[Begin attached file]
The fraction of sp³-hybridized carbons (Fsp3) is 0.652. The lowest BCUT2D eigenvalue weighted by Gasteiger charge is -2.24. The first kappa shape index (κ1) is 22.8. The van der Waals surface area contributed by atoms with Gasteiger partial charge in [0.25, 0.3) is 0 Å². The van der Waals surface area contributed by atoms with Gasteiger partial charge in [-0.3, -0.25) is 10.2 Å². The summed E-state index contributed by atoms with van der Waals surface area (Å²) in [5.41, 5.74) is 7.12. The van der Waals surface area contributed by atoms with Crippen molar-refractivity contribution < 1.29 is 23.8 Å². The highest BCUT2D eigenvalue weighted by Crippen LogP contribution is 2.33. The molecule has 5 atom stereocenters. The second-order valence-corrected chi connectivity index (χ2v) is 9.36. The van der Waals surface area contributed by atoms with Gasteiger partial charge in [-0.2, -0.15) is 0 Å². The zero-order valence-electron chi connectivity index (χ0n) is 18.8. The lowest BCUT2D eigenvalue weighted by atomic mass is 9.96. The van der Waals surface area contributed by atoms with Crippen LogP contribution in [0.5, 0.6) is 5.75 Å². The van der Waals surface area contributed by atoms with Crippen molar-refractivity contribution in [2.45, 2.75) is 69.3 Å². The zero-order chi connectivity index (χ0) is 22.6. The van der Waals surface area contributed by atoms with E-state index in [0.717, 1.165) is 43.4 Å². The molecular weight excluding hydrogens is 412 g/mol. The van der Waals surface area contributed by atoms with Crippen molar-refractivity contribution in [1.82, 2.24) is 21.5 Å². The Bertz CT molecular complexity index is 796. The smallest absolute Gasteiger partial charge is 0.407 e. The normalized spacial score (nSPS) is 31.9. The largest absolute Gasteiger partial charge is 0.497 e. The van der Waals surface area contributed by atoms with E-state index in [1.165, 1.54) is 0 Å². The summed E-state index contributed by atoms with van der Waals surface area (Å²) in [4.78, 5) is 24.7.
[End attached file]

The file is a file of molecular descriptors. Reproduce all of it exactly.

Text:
The fraction of sp³-hybridized carbons (Fsp3) is 0.652. The lowest BCUT2D eigenvalue weighted by Gasteiger charge is -2.24. The first kappa shape index (κ1) is 22.8. The van der Waals surface area contributed by atoms with Gasteiger partial charge in [0.25, 0.3) is 0 Å². The van der Waals surface area contributed by atoms with Gasteiger partial charge in [-0.3, -0.25) is 10.2 Å². The summed E-state index contributed by atoms with van der Waals surface area (Å²) in [5.41, 5.74) is 7.12. The van der Waals surface area contributed by atoms with Crippen molar-refractivity contribution < 1.29 is 23.8 Å². The highest BCUT2D eigenvalue weighted by Crippen LogP contribution is 2.33. The molecule has 5 atom stereocenters. The second-order valence-corrected chi connectivity index (χ2v) is 9.36. The van der Waals surface area contributed by atoms with Gasteiger partial charge in [-0.2, -0.15) is 0 Å². The zero-order valence-electron chi connectivity index (χ0n) is 18.8. The lowest BCUT2D eigenvalue weighted by atomic mass is 9.96. The van der Waals surface area contributed by atoms with Crippen LogP contribution in [0.5, 0.6) is 5.75 Å². The van der Waals surface area contributed by atoms with Crippen molar-refractivity contribution in [2.45, 2.75) is 69.3 Å². The zero-order chi connectivity index (χ0) is 22.6. The van der Waals surface area contributed by atoms with E-state index in [0.717, 1.165) is 43.4 Å². The molecular weight excluding hydrogens is 412 g/mol. The van der Waals surface area contributed by atoms with Crippen molar-refractivity contribution in [1.82, 2.24) is 21.5 Å². The Bertz CT molecular complexity index is 796. The smallest absolute Gasteiger partial charge is 0.407 e. The normalized spacial score (nSPS) is 31.9. The largest absolute Gasteiger partial charge is 0.497 e. The van der Waals surface area contributed by atoms with E-state index in [1.165, 1.54) is 0 Å². The summed E-state index contributed by atoms with van der Waals surface area (Å²) in [4.78, 5) is 24.7.